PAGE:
Canton CXVII

I’ll make a hash of carving up the chicken,
the veg will overboil and the spuds
will still be pale when all the meat is done.

But all that’s still to come, right now my mood
is high as it could ever climb because
we’re slow dancing to Johnny Cash instead,

your bump presses into both of us,
it really feels like we are three today,
two generations held within our clasp,

and maybe it’s soppy, but I’ll still say
that this is all I wanted for Christmas,
so even as the next CD track plays,

not even Michael Bolton’s voice can spoil this.


Canto CXVI

Suburbia for Christmas, nothing like it,
a low half moon, no towers in the way.
It’s been a while since I last trod in dogshit

while gazing at the wide December sky.


A shortish, grey haired woman, late forties,
is three floors up, outside someone’s front door.
Whoever’s in there hasn’t even noticed

her singing Christmas carols, sans a choir
or brass and woodwind backing track. Who needs
a barely tuneful blessing around here?

The gentlemen are rare and none are merry.

Canto CVI

I’ve seen so many things in this queer world
that it’s a feat to render me agog
and yet I saw them lined up in the cold

outside the Church, the entire pavement hogged
by well groomed, bourgeois middle class families.
The line stretched out the full length of the block

and this was for the bloody CofE,
a queue that rivalled any Apple store
the night before they ship the IPad 3.

Perhaps consumerism was no more
now that the banks were belly up like whales,
eviscerated on some Norway shore?

As if to prove my point a father told
his daughter that this was the other side
of Christmas when she asked if Santa would

be waiting for them when they got inside.
A few feet further on the penny dropped
when I glanced to the side entrance and spied

a line of children clutching toy sheep props
and wearing tea towels on their precious heads
with face paint beards, an infant acting troop

to tell the tale of baby butcher Herod
and pregnant women turned away from inns
to give birth to the only son of God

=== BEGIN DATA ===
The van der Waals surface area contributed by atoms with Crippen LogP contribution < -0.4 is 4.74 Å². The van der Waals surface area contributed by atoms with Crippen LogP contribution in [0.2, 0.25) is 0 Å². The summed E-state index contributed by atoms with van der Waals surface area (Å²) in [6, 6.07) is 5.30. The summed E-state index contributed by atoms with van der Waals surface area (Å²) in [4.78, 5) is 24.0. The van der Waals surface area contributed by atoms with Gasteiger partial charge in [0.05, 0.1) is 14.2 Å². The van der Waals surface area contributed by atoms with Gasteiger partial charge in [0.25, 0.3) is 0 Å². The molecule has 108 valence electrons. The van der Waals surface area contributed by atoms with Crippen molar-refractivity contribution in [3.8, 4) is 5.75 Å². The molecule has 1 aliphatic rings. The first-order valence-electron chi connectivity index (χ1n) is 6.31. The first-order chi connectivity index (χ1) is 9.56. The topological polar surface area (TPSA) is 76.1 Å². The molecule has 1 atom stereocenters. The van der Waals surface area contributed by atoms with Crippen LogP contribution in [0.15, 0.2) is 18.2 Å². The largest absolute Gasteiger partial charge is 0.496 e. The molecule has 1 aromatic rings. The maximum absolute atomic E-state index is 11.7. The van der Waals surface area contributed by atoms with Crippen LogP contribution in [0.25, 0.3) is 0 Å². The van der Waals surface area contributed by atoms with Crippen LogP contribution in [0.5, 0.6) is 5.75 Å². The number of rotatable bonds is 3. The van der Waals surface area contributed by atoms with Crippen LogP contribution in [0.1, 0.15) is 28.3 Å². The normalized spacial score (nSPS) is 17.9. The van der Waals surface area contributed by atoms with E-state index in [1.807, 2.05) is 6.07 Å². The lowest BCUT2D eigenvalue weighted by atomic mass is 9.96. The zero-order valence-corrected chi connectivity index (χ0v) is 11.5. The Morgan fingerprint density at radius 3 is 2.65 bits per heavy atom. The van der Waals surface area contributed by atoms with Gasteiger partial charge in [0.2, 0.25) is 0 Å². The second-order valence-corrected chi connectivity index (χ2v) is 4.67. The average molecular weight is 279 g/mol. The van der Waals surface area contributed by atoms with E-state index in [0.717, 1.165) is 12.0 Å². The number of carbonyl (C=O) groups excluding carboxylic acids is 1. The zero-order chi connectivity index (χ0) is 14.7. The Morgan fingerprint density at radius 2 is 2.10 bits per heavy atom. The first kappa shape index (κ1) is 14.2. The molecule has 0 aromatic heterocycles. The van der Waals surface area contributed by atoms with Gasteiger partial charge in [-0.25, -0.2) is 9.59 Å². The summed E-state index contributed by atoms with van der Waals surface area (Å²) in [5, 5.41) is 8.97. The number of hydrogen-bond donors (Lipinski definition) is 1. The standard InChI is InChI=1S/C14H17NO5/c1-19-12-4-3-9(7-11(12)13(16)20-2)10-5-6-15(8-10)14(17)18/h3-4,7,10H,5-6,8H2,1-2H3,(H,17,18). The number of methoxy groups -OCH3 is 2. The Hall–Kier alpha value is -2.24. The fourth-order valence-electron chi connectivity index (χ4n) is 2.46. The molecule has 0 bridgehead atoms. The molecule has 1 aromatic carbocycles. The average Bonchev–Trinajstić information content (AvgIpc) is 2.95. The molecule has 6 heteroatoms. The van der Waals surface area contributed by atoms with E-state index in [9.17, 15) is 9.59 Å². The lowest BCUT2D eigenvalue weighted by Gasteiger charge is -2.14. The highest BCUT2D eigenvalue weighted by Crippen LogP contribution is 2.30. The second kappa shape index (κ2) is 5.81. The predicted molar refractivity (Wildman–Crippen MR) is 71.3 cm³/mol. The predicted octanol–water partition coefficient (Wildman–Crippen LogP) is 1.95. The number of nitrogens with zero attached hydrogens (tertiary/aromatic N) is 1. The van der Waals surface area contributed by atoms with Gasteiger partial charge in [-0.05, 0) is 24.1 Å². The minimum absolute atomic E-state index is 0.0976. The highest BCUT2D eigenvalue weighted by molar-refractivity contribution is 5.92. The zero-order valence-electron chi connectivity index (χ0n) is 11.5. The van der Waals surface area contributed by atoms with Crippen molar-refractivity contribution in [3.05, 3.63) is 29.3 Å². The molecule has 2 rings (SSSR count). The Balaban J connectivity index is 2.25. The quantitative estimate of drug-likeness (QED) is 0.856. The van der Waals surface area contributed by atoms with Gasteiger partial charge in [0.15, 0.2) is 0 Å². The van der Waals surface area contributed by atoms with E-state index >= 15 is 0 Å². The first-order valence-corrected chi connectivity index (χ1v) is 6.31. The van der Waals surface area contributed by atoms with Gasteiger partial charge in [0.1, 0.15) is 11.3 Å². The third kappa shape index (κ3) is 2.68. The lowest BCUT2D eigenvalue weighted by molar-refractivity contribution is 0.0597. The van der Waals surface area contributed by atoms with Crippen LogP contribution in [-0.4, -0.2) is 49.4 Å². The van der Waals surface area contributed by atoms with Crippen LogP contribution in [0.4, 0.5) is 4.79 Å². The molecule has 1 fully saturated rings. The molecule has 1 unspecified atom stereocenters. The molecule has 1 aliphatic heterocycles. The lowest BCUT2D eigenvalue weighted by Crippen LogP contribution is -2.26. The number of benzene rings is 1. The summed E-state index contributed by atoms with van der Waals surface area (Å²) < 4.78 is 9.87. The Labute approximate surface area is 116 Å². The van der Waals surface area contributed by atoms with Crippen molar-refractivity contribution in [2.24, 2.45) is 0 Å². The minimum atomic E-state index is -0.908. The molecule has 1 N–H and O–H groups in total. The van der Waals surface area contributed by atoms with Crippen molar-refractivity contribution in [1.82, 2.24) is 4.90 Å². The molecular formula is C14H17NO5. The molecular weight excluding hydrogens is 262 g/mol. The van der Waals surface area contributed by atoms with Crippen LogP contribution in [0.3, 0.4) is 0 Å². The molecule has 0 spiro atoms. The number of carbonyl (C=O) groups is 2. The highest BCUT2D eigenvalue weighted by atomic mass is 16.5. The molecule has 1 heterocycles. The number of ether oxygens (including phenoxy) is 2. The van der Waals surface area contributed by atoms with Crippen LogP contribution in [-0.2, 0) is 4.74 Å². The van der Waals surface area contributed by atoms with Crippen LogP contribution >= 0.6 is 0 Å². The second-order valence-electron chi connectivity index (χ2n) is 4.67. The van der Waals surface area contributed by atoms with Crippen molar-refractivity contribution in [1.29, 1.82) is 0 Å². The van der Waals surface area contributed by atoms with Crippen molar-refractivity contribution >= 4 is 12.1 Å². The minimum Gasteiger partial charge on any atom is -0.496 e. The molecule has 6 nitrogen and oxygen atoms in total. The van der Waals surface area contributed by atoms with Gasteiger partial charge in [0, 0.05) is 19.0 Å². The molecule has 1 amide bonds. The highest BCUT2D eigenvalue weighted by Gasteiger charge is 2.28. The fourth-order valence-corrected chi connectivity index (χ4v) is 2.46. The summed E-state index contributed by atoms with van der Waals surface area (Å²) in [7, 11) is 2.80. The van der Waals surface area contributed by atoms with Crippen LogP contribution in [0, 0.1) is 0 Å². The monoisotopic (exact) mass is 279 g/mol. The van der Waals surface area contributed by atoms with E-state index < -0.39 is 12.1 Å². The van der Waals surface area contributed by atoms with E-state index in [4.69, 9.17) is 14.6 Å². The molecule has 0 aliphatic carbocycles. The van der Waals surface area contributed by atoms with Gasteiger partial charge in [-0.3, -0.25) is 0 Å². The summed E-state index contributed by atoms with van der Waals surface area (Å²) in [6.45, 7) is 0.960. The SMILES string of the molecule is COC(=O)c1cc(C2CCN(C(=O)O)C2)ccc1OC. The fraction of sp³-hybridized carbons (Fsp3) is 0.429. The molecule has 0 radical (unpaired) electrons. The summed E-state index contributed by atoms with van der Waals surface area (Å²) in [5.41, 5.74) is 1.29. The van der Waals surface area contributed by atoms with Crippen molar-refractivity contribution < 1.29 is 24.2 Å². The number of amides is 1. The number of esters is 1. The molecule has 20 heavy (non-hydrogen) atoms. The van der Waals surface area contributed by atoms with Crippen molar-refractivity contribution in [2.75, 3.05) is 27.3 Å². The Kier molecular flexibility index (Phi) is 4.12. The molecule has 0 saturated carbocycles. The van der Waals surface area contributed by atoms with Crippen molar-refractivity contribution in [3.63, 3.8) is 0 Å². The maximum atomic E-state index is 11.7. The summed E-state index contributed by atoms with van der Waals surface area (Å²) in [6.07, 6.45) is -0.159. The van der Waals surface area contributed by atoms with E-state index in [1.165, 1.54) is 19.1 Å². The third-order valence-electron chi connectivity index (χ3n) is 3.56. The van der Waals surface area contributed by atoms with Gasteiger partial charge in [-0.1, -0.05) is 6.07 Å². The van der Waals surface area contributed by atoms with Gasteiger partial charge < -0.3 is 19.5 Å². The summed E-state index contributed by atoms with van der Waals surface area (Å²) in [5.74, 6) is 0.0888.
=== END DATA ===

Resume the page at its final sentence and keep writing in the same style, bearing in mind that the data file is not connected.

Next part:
among the cows, donkeys and some chickens,
though these seasonal Christians would be spared
hearing their children use the word “virgin”.

I can only hope this whole thing will be dead
by the time that my kids act in Christmas plays,
we’ll keep those tatty tea towels off their heads

and dress them up like each member of Slade.

Canto XCIX

Father Christmas is a Capitalist
and a bastard as well to boot. Exhibit A:
he gives the rich kids ponies and X Boxes

while all the kiddies get down the Estate
is pound shop knock offs of their actual requests—
Barbette, Transform-trons and GI James.

Though he hates Jews and Muslims even worse,
leaving them out of the giveaway completely,
a NATO carpet bombing in reverse

as he rains gifts down casual Christian chimneys.
Exhibit B: You’ve seen The Snowman, right?
Don’t tell me that the bastard didn’t see

the bitter end to come, the snowman’s plight
to melt into a mush on Boxing Day.
That’s why he gave the kid a scarf that night,

so that, when Frosty’s soul drifted away,
the scarf would say, ” Ha ha! It wasn’t a dream!
It happened! You mate’s now a Slush Puppy!”

So poor kids, don’t waste your letters on him,
the walking soft drink advert, write instead
to Karl Marx to redress the fat man’s crime

to take the surplus from the rich homesteads
and spread them evenly to every creed—
from each according to their Christmas excess

to those according to their daily needs.


The Christmas ad campaign for Marks and Sparks
has got shot of the condescending mugs
of Peter Kay, Twiggy and Mylene Klass

and offers us a twinkly little plug
for X Factor, all wide eyed beams of hope
from contestants on their first corporate gig

to sell the same old tinsel covered rope
while singing, “When you wish upon a star,
your dreams come true.”  But here the slippery slope

comes into play: for each week as one more
is booted off they also lose their place
on the advert, which could be, to be fair,

a masterwork of irony, seeing as
all but one of these bright things will fail
in doing what the cheerful lyric says—

reminding me of that same Disney tale,
how at the end all of Pinocchio’s wishes
have come true so that we can forget all

the other kids that got turned into asses.

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